Common nighthawks are medium sized birds that are closely-related to the whip-poor-will. Even though they have a small pointed beak, their mouths are huge, allowing them to eat insect in mid-flight. They have long slender pointed wings with white bands that are visible during flight. They are unique looking birds that keep a very low profile when sitting on the ground or on fence posts, where they can also be seen.
Nighthawks are most active during the early morning and at dusk when light levels are low. They sometimes swoop out over fields and roads where they can be recognized by their distinctive white wing bands even in low light. They are part of the “night jar” family, which are also called ‘goat suckers’ because they were once believed to drink goat’s milk! Like bats and swallows these species eat thousands of insects every night.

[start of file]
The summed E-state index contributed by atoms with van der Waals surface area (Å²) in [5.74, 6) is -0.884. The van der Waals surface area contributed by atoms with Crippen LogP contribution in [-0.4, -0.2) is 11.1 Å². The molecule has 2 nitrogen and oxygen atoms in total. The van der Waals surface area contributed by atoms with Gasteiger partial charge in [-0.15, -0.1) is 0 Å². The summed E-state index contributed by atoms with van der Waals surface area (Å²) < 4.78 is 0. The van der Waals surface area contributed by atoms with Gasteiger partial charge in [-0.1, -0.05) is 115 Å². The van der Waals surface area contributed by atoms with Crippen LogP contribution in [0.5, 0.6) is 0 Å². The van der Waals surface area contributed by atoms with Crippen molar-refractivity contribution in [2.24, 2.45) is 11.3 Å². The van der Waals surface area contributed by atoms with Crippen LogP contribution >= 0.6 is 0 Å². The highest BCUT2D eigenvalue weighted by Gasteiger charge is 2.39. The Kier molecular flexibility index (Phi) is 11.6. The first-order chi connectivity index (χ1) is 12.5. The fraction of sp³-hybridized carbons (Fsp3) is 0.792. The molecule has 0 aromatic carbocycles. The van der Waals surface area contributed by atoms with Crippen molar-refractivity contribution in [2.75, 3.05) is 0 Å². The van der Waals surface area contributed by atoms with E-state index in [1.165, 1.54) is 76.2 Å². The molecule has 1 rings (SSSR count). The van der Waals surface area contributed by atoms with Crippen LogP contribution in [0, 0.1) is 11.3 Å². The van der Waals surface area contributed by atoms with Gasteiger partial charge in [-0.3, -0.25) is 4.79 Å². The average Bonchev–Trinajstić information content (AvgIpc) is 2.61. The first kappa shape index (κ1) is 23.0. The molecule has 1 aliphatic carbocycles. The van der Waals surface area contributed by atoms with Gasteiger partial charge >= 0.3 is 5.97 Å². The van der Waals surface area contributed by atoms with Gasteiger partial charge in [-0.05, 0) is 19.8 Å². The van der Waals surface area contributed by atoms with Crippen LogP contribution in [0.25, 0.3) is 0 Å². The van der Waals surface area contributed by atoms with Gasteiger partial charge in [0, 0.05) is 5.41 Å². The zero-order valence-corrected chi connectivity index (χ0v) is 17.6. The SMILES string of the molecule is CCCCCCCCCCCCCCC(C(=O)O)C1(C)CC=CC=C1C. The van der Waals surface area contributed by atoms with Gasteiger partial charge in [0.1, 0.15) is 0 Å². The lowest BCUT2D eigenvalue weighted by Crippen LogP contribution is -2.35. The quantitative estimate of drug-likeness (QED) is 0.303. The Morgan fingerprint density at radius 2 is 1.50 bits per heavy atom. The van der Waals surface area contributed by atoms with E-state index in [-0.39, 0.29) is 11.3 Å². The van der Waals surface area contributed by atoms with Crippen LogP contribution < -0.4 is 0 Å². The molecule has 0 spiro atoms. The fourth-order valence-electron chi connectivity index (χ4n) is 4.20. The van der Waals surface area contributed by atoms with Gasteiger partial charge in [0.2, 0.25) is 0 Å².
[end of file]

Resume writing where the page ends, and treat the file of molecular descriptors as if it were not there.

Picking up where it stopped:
They are found throughout Nova Scotia, but their numbers have been dwindling. Nighthawks are usually seen from mid-April through September in open areas with lots of insects. They nest on the ground in open areas with little vegetation, such as sand dunes, beaches, logged or burned-over areas, forest clearings, rocky outcrops, rock barrens, peat bogs, cropland and hayfields. They may also nest on flat gravel roofs.
How You Can Help:
Maintain pastureland and open areas to increase habitat availability and use flushing bars when harvesting. Pasture rotation and a low livestock to pasture ratio will also help to maintain habitat for these beneficial species. Try limiting pesticide and chemical use that negatively affect non-pest insect populations. Report sightings (especially of nest sites or flocks in migration) to ebird.